Our experienced Urdu migration translators are ready to help you. All (NAATI) certified translations will contain the NAATI accredited translator's stamp and signature. Besides migration translation service, we also translate personal documents required for legal purposes.
Urdu Technical Translation
Get the right Urdu translator experienced in translating specialised technical material.
English to Urdu technical translations often require consultation with the right people from the industry, no matter how experienced the translator is, to attain the accurate and appropriate terminology to be understood from people working in the industry. This involves more time and our Urdu translators are chosen because they have the positive attitude in doing research for the final Urdu translation.
English to Urdu Translation or Multi-language Translations
You can entrust your multi-language translation needs to us and be assured that your projects get delivered on time. We have a strong team of translators from all major languages, experienced in assisting agencies with Urdu translation and typesetting so that designers can concentrate on just design.
Urdu Medical Translation
We provide Urdu medical translation for overseas travel, medical translation for doctor's journals and translation for medical equipment or medical questionnaires. Our Urdu medical translators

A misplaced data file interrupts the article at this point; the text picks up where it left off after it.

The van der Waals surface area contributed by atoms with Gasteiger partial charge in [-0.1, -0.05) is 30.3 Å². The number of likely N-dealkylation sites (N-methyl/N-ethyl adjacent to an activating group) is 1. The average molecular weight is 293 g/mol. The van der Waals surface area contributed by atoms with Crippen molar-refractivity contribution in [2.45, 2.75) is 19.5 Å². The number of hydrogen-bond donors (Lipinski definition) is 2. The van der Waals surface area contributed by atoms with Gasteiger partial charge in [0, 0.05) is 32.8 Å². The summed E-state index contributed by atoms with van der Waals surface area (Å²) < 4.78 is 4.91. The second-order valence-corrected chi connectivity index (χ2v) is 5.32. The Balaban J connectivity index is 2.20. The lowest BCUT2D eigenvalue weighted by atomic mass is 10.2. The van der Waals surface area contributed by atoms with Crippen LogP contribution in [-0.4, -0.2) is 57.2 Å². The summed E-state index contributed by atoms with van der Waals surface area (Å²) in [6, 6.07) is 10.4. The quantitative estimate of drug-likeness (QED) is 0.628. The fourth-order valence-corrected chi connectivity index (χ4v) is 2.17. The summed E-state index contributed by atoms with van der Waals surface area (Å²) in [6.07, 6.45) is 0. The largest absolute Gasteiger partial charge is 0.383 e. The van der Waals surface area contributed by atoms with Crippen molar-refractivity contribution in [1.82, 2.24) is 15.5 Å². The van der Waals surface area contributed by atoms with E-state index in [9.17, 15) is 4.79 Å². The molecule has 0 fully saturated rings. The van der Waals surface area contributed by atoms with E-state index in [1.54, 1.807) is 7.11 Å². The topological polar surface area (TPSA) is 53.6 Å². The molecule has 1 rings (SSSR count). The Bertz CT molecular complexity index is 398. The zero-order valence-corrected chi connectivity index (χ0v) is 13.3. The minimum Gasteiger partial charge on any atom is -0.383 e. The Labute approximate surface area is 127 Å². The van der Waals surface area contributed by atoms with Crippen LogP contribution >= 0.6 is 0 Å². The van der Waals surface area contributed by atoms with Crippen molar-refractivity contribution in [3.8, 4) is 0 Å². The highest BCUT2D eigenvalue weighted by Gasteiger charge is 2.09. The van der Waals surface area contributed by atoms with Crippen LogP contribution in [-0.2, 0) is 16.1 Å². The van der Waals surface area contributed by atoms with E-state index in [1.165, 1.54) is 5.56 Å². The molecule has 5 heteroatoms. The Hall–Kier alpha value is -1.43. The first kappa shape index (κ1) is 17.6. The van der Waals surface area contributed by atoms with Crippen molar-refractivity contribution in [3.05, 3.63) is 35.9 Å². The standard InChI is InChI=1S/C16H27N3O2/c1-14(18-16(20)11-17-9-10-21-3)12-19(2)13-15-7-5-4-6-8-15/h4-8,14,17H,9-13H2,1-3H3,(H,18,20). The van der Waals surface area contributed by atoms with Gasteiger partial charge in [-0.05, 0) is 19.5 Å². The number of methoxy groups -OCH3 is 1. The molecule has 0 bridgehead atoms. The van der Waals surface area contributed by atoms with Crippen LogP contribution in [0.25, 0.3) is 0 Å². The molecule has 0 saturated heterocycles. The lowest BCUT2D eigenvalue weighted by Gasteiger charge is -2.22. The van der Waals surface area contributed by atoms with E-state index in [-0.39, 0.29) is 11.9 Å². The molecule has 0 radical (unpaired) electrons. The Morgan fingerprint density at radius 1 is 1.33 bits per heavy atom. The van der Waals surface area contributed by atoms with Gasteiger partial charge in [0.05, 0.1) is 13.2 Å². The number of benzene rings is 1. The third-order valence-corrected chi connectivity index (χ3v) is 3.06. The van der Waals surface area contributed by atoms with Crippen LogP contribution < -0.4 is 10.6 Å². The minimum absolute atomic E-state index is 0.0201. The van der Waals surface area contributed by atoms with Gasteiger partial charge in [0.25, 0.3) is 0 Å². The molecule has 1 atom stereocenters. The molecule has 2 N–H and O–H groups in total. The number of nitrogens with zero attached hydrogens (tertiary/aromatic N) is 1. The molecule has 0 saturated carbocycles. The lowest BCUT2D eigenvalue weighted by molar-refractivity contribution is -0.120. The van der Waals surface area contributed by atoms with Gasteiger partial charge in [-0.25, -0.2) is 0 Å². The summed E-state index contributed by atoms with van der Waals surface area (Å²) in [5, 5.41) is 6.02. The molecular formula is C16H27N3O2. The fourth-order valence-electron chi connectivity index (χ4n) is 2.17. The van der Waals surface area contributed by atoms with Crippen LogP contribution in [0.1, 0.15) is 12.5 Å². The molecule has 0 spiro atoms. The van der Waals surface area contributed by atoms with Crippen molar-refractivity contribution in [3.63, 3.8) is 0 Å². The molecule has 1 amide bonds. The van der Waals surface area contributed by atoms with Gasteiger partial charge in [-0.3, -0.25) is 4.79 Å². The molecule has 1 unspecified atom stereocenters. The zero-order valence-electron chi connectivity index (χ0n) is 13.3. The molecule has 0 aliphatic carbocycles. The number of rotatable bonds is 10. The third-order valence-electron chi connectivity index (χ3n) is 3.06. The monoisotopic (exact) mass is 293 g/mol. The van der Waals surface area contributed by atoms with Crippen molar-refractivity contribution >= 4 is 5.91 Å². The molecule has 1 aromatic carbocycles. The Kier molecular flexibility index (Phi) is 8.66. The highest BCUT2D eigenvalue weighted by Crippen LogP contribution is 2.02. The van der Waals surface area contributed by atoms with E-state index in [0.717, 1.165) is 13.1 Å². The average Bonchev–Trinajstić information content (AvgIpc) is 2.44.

- translate medical articles, patient documents (informed consensus)
- translate information on patients, medical letters, medical sheets, hospital discharge notes
- translate medical receipts, medical prospectus
- translate user guides for medical personnel and patients
- translate manuals and presentation booklets for medical equipment
- translate medical questionnaires
- translate clinical, pharmacology, biology studies
- translate medical questionnaires
- translate text in any other medical specialty
Besides English <> Urdu Translation
- NAATI Chinese to English translation services
- NAATI French to English translation services
- NAATI Russian to English translation services
- NAATI Arabic to English translation services
- NAATI Spanish to English translation services
- NAATI Portuguese to English translation services
- NAATI Danish to English translation services
- NAATI Hungarian to English translation services
- All languages supported »
Most Requested Language Translation and Typesetting Combinations
Urdu Translator Melbourne